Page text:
December 31, 2012
Himalayas Will Have More Massive Earthquakes, Warn Scientists
Brett Smith for redOrbit.com - Your Universe Online
An international team of researchers has found that a pair of massive, historical earthquakes ruptured the surface in the central Himalayas–leading them to theorize that similar quakes will threaten the region´s population in the future.According to the team´s report in Nature Geosciences, the two quakes, in 1255 and 1934, measured between 8 and 8.5 magnitudes on the Richter scale and both left distinct scars in the Earth. While earthquakes on this scale are not without precedent in the Himalayas, most of them are not believed to have broken the earth's surface; these “blind quakes” are much more difficult to track.
Lead researcher, Paul Tapponnier, a preeminent scientist in the field of neotectonics, said that the devastating historical quakes mean that tremors of the same magnitude could happen again in the region in the future, especially in areas of the surface that have not been ruptured.
"The significance of this finding is that earthquakes of magnitude 8 to 8.5 may return at most twice per millennium on this stretch of the fault, which allows for a better assessment of the risk they pose to the surrounding communities," said Tapponnier, a professor at Nanyang Technological University (NTU) in Singapore.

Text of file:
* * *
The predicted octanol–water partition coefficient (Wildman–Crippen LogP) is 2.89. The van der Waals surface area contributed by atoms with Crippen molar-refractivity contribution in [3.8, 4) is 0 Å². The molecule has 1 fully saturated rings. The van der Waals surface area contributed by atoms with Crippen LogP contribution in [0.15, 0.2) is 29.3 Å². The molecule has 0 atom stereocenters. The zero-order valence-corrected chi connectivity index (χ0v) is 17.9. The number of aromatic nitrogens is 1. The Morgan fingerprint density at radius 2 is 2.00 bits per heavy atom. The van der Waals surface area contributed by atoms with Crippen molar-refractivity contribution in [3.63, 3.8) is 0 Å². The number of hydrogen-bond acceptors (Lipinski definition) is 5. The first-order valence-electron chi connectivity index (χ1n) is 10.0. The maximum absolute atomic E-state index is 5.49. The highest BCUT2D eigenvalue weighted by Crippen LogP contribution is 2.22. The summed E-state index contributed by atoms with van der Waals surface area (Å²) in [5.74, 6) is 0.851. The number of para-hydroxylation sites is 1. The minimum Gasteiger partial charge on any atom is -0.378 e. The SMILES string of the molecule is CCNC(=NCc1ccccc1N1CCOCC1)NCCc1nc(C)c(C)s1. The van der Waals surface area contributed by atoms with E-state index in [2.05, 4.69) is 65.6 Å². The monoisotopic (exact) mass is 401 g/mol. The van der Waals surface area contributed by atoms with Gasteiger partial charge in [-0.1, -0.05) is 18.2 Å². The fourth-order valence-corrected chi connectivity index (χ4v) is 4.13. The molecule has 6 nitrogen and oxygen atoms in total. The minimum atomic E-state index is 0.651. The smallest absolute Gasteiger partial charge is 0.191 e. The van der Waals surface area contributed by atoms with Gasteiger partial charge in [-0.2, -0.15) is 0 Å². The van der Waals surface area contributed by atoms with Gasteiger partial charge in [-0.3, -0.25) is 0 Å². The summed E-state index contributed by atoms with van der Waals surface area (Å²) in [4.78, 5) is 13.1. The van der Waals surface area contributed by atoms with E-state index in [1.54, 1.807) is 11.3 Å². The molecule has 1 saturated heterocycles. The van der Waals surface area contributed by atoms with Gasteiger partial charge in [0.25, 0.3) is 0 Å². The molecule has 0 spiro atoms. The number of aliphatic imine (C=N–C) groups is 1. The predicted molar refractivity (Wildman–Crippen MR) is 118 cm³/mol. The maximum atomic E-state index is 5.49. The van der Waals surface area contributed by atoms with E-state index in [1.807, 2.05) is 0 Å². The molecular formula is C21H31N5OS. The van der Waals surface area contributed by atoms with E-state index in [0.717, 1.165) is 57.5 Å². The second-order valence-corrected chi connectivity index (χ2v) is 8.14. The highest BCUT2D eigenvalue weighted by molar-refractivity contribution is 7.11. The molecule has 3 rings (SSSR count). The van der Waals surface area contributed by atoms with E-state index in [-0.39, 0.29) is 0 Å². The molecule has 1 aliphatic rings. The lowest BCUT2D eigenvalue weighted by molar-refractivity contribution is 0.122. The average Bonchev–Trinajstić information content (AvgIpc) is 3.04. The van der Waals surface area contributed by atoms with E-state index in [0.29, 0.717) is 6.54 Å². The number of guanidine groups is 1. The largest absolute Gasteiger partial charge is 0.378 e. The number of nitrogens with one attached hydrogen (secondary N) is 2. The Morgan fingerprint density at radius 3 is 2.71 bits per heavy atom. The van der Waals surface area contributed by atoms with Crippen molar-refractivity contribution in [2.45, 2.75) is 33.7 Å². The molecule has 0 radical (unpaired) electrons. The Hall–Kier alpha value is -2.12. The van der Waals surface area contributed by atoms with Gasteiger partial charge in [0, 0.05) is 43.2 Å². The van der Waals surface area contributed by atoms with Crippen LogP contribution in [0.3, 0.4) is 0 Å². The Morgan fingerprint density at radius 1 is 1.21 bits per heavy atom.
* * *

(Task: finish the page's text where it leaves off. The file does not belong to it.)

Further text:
Using new high-res imagery and radioactive dating techniques, the geologists showed that the 1934 earthquake did break the surface over a length of more than 93 miles, just south of the range that includes Mount Everest. The fault line where the break occurred marks the boundary between the Indian and Asian tectonic plates, commonly referred to as the Main Frontal Thrust (MFT) fault.
The team dated offset river sediments and slope deposits, to separate the several episodes of tectonic plate movement along the fault. They were then able to calculate the two distinct ruptures that occurred about 700 years apart.
Despite the relative length of the two events, Tapponnier pointed out that the next event might not occur at the same interval.
"This does not imply that the next mega-earthquake in the Himalayas will occur many centuries from now because we still do not know enough about adjacent segments of the MFT Mega-thrust," he explained.
"But it does suggest that areas west or east of the 1934 Nepal ground rupture are now at greater risk of a major earthquake, since there are little or no records of when last earth shattering temblor happened in those two areas."
The scientists said that future studies will attempt to uncover the extent of these fault ruptures. Once this is accomplished, the team hopes to construct a complete and accurate model of the earthquake zone that lies along the Himalayas.
Unfortunately, the densely populated region is struck by violent quakes with some regularity. Tremors in 1897, 1905, 1934 and 1950 recorded magnitudes between 7.8 and 8.9 on the Richter scale, and each one caused widespread damage. The 2005, 7.6-magnitude earthquake in Kashmir was the most recent example of what a seismic event along these two massive tectonic plates can do to a populated area.